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Bluetooth is a standard communications protocol for wireless personal area networks (PANs). It acts as a media between electronic devices such as mobile phones, laptops, PCs, printers, digital cameras, and video game consoles to connect and exchange information.
It allows these devices to communicate with each other on a secure connection through an unlicensed short-range radio frequency, when they are in range. It simplifies the process of communication by easy discovery and setup of services between devices. It automatically advertises all of its services so that it is easy for the device to select the required service.
The name Bluetooth was coined after Harald Bluetooth, the king of Denmark and Norway in 10th century. He was responsible for the unification of warring tribes and today's Bluetooth is responsible for the unification of different technologies.
Ericsson developed the Bluetooth technology that was later formalized by the Bluetooth Special Interest Group (SIG). The SIG was formed by a group of electronics manufacturers like Ericsson, IBM, Intel, Nokia, and Toshiba in 1998 and today it has more than 7000 companies worldwide. It is responsible for the research and development in the field of Bluetooth technology. The Bluetooth specifications are defined and licensed by the SIG.
The operating range of Bluetooth depends on the device class.
A piconet is an ad-hoc network that uses a single master Bluetooth device to communicate with up to seven active devices. It can further connect up to 255 inactive devices that can be made as active whenever required. In this setup, the devices will switch roles and the slave device can become the master device at any time. The switching from one device to another occurs in round-robin fashion.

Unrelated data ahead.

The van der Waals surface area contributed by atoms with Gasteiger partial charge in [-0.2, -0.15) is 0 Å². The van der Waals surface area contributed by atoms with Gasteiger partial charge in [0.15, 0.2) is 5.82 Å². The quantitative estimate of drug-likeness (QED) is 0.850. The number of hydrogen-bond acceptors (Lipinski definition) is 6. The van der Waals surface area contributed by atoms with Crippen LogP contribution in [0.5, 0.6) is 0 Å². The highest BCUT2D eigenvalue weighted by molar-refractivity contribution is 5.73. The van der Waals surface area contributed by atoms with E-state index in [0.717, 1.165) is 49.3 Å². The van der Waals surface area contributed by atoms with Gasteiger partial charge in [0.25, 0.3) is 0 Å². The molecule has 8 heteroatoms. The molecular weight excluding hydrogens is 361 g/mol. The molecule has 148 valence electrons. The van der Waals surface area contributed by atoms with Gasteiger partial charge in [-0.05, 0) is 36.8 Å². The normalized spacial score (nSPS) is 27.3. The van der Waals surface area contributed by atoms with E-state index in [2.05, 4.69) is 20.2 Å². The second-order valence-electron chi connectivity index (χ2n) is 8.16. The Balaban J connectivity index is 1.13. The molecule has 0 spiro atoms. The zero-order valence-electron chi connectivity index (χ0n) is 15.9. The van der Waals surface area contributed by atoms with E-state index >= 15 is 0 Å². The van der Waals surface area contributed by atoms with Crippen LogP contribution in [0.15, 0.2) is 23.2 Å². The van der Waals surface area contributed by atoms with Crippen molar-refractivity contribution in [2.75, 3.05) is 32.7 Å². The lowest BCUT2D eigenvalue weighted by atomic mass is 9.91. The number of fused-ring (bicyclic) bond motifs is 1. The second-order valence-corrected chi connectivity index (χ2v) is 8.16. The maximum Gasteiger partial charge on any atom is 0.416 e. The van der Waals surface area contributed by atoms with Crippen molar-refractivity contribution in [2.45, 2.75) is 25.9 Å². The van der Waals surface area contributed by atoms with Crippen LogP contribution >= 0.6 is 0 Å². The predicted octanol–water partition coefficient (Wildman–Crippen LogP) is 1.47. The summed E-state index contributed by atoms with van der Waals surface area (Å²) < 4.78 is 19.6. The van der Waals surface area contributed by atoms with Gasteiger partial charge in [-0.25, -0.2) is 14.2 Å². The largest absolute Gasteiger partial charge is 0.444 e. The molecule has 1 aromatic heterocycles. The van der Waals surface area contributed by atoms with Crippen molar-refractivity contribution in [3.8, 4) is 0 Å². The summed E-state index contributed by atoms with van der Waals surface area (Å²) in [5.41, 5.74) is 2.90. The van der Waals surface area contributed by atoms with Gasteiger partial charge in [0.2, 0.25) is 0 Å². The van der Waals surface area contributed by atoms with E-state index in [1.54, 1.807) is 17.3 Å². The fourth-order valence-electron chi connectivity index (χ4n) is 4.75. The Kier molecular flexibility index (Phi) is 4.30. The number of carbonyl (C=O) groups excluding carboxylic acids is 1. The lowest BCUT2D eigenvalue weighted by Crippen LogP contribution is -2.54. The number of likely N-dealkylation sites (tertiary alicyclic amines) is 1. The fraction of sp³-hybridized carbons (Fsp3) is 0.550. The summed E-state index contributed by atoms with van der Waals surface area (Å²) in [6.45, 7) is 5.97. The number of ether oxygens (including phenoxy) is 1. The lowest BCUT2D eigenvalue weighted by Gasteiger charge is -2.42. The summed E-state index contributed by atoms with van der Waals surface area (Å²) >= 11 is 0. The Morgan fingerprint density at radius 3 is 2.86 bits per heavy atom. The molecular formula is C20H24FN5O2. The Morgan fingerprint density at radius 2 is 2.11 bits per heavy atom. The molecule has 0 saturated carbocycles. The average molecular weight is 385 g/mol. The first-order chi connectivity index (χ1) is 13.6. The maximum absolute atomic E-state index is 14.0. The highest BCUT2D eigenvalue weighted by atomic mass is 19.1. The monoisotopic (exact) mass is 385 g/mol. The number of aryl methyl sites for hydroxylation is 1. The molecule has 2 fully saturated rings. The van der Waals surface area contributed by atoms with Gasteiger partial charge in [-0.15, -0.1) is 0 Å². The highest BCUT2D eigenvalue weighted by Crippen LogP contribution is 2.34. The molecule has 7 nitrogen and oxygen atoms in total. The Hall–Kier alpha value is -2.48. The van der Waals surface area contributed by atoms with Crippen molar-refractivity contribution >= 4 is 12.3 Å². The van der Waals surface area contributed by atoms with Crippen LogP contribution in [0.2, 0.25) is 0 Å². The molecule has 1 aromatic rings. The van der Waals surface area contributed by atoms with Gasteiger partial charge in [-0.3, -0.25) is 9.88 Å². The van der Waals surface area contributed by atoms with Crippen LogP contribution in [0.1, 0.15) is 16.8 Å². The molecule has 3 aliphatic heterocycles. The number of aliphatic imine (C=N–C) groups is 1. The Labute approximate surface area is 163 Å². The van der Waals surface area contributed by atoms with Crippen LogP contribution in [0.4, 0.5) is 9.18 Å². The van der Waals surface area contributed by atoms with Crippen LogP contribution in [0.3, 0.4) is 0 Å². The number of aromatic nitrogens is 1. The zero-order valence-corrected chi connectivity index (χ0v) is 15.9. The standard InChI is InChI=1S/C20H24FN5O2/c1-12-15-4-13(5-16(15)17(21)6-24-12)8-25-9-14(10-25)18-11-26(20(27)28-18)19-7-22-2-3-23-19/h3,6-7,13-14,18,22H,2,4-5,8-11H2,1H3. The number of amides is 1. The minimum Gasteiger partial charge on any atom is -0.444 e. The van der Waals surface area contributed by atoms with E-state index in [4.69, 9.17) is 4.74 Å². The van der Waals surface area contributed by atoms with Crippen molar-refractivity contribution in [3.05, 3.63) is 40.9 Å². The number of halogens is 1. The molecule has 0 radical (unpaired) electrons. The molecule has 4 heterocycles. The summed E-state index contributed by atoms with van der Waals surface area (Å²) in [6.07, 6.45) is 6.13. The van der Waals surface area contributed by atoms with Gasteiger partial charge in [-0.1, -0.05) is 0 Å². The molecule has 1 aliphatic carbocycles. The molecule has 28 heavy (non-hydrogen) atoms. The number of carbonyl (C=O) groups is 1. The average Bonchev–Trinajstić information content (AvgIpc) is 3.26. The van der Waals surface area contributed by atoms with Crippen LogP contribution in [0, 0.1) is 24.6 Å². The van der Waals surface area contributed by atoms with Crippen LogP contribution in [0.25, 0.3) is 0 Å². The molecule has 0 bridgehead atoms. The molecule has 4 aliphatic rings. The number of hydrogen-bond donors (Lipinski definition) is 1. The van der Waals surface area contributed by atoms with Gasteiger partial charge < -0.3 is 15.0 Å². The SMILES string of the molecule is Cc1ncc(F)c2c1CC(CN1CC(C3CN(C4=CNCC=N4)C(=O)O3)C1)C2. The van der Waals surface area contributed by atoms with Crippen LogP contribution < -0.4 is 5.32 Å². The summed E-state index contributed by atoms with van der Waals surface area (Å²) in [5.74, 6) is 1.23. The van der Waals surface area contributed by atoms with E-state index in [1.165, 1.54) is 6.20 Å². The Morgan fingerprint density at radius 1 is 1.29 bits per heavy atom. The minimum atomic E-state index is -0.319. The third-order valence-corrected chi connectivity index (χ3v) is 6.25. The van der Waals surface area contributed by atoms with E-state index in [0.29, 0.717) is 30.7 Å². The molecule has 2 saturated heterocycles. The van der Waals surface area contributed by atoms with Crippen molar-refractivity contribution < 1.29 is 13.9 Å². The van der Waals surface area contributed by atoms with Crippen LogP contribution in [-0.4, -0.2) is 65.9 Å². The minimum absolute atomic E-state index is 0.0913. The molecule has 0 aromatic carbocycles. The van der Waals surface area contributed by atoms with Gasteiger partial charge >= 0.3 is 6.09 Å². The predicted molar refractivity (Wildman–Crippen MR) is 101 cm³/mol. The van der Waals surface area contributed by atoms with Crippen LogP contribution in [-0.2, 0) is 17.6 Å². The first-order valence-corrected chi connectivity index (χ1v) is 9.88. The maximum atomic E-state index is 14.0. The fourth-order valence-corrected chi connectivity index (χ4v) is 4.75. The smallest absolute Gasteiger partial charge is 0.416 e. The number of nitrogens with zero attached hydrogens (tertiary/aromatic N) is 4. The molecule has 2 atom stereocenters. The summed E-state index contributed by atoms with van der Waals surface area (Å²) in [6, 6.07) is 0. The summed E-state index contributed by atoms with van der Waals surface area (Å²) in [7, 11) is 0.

Bluetooth 1.0 and 1.0B
Mandatory Bluetooth device address (BD_ADDR) for transmission
Products interoperable problems
Anonymity rendering was not possible at protocol level
Defined as IEEE Standard 802.15.1-2002
Fixed 1.0B specification errors
Used Signal Strength Indicator (RSSI)
Supported non-encrypted channels
Defined as IEEE Standard 802.15.1-2005
Included backward-compatible feature
Provided better Connection and Discovery
Offered higher transmission speeds
Extended Synchronous Connections (eSCO) to improve voice quality
Supported Host Controller Interface (HCI) for three-wire UART
Implemented adaptive frequency-hopping spread spectrum (AFH) to improve resistance to radio frequency interference
Included backward-compatible feature
Introduced an EDR of 3.0 Mbits
Provided 3-10 times faster transmission speed
Reduced duty cycle ensured low power consumption
Simplified multi-link scenarios
Included fully backward-compatible feature
Extended inquiry response
Implemented Sniff sub-rating to reduce the power consumption for devices in sniff low-power mode
Increased battery life of mouse and keyboards by a factor of 3 to 10
Stronger encryption through Encryption Pause Resume feature
Better secured Simple Pairing
Enabled automatic secure Bluetooth connections for NFC radio interfaces
Code-named as Seattle with version number as TBD
Best suitable to adopt ultra-wideband (UWB) radio technology
Offered high-speed/high-data-rate options
Enabled high-quality video and audio applications for portable devices
Wireless Bluetooth Technology
Ideal for wireless short-range communication between devices
No need for installation driver
Ease of use
Consumes low power
Built in security features
Applicable to wide range of devices
As Bluetooth provides the basic need of connectivity within a close proximity, its growth is evident. With Wireless Application Protocol (WAP) adoption of smart phones, the support for Bluetooth applications has far reaching impacts on many industries.
Over 4 million new car head units have been embedded with Bluetooth technology in 2006. There are more than 1800 manufacturers worldwide and the Bluetooth is built into over 500 millions of devices in 2007. IMS research predicts the market growth of Bluetooth to increase by 300% in the next 5 years.
The Bluetooth technology audio streaming profiles have created another new market and the growth in this segment is expected to increase rapidly in the coming years. The Bluetooth enabled equipment shipments have grown to 800 million in 2007 and its predicted growth is over 1.8 billion by 2012.
In 2007, the second highest volume application that uses Bluetooth technology was the gaming equipment. VoIP and audio/video entertainment drive the implementation of Bluetooth technology in notebooks. Well designed stereo headsets have also created opportunity for Bluetooth technology.
Today, Bluetooth has become a promising mainstream technology despite the growth of many other technologies. Its market has rapidly expanded and implementation in new devices is still in the forefront